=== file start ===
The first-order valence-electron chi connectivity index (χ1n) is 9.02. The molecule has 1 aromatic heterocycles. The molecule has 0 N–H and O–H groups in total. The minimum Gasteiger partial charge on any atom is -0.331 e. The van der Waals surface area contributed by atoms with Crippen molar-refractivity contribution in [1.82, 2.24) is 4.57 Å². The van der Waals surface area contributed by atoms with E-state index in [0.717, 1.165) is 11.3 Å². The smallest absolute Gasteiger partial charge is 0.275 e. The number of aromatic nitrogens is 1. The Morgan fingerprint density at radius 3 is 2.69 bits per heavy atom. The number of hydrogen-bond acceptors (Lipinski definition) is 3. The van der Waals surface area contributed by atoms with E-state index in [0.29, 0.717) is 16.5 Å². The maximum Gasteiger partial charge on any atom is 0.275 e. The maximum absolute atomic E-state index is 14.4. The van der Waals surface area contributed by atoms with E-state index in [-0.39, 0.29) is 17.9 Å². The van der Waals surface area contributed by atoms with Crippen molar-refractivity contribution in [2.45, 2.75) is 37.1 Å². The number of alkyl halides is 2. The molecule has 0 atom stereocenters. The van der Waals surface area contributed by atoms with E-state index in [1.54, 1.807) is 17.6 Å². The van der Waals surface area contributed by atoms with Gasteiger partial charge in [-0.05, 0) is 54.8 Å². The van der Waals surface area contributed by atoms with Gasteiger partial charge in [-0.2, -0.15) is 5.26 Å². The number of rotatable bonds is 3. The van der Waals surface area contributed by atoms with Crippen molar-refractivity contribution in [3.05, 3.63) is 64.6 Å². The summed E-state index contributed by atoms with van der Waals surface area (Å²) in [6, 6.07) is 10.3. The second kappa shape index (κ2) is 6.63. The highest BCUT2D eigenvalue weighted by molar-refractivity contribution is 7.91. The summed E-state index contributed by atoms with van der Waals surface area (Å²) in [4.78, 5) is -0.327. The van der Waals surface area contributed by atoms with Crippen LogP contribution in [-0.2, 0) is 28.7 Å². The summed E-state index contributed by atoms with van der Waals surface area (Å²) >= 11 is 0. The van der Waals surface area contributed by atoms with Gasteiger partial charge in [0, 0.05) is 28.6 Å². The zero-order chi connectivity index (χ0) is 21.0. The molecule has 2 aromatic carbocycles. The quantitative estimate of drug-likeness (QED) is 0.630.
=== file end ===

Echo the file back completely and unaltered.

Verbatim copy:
The first-order valence-electron chi connectivity index (χ1n) is 9.02. The molecule has 1 aromatic heterocycles. The molecule has 0 N–H and O–H groups in total. The minimum Gasteiger partial charge on any atom is -0.331 e. The van der Waals surface area contributed by atoms with Crippen molar-refractivity contribution in [1.82, 2.24) is 4.57 Å². The van der Waals surface area contributed by atoms with E-state index in [0.717, 1.165) is 11.3 Å². The smallest absolute Gasteiger partial charge is 0.275 e. The number of aromatic nitrogens is 1. The Morgan fingerprint density at radius 3 is 2.69 bits per heavy atom. The number of hydrogen-bond acceptors (Lipinski definition) is 3. The van der Waals surface area contributed by atoms with E-state index in [0.29, 0.717) is 16.5 Å². The maximum Gasteiger partial charge on any atom is 0.275 e. The maximum absolute atomic E-state index is 14.4. The van der Waals surface area contributed by atoms with E-state index in [-0.39, 0.29) is 17.9 Å². The van der Waals surface area contributed by atoms with Crippen molar-refractivity contribution in [2.45, 2.75) is 37.1 Å². The number of alkyl halides is 2. The molecule has 0 atom stereocenters. The van der Waals surface area contributed by atoms with E-state index in [1.54, 1.807) is 17.6 Å². The van der Waals surface area contributed by atoms with Gasteiger partial charge in [-0.05, 0) is 54.8 Å². The van der Waals surface area contributed by atoms with Gasteiger partial charge in [-0.2, -0.15) is 5.26 Å². The number of rotatable bonds is 3. The van der Waals surface area contributed by atoms with Crippen molar-refractivity contribution in [3.05, 3.63) is 64.6 Å². The summed E-state index contributed by atoms with van der Waals surface area (Å²) in [6, 6.07) is 10.3. The second kappa shape index (κ2) is 6.63. The highest BCUT2D eigenvalue weighted by molar-refractivity contribution is 7.91. The summed E-state index contributed by atoms with van der Waals surface area (Å²) in [4.78, 5) is -0.327. The van der Waals surface area contributed by atoms with Crippen LogP contribution in [-0.2, 0) is 28.7 Å². The summed E-state index contributed by atoms with van der Waals surface area (Å²) >= 11 is 0. The van der Waals surface area contributed by atoms with Gasteiger partial charge in [0, 0.05) is 28.6 Å². The zero-order chi connectivity index (χ0) is 21.0. The molecule has 2 aromatic carbocycles. The quantitative estimate of drug-likeness (QED) is 0.630.